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How Market Bias Means Different Reactions to Greece, RBNZ and Fed

How Market Bias Means Different Reactions to Greece, RBNZ and Fed

John Kicklighter, Chief Strategist

Talking Points:

• Anticipation is often the primary source of reaction when event risk impacts the markets

• For Greece, there was a limited anticipation of contagion; so progress generated little heat for Euro

• A growing bias for the Fed rate timing may engage the market, but not nearly as much as the RBNZ forecast

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Anticipation is often responsible for much of the market's reaction to major fundamental news or developments. And that anticipation can range from the surprisingly mild Greece-is-saved Euro response to the high volatility impact of the RBNZ's monetary policy bearings. For Euro traders, finally finding relief from an intensifying financial crunch amid the final ticks of its membership in the Eurozone wouldn't generate much of a bullish response. Why? There was little fear of a contagion risk and prepositioning for a crisis which necessitated little adjustment. In contrast, the market was unsure of the RBNZ's intentions at the last policy meeting, and it is heavily biased into this week's gathering. This activity leads to serious surprise and requires repositioning to suit the outcome. Another event risk falls between these extreme examples: the FOMC's timing for tightening. Here the anticipation isn't as skewed but its scope is much broader. We discuss how expectations can generate volatility and trend in today's Strategy Video.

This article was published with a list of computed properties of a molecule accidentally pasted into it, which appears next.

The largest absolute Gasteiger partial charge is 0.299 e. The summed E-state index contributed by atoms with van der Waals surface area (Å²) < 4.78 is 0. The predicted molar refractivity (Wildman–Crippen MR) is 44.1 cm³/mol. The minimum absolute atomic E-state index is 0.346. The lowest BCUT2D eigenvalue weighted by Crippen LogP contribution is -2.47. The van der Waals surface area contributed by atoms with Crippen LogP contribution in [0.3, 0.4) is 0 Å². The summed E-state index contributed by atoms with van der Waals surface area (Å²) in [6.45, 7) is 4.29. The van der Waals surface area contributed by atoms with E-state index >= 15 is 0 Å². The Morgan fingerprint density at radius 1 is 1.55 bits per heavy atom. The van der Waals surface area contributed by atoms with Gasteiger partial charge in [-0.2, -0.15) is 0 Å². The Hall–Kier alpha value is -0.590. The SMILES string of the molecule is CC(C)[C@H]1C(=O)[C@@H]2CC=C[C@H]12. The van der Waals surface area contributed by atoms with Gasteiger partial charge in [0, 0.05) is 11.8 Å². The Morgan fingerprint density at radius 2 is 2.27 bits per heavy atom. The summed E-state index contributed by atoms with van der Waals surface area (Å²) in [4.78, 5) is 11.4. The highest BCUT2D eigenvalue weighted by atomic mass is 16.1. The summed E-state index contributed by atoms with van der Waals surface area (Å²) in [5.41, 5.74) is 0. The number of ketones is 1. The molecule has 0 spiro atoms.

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DailyFX provides forex news and technical analysis on the trends that influence the global currency markets.

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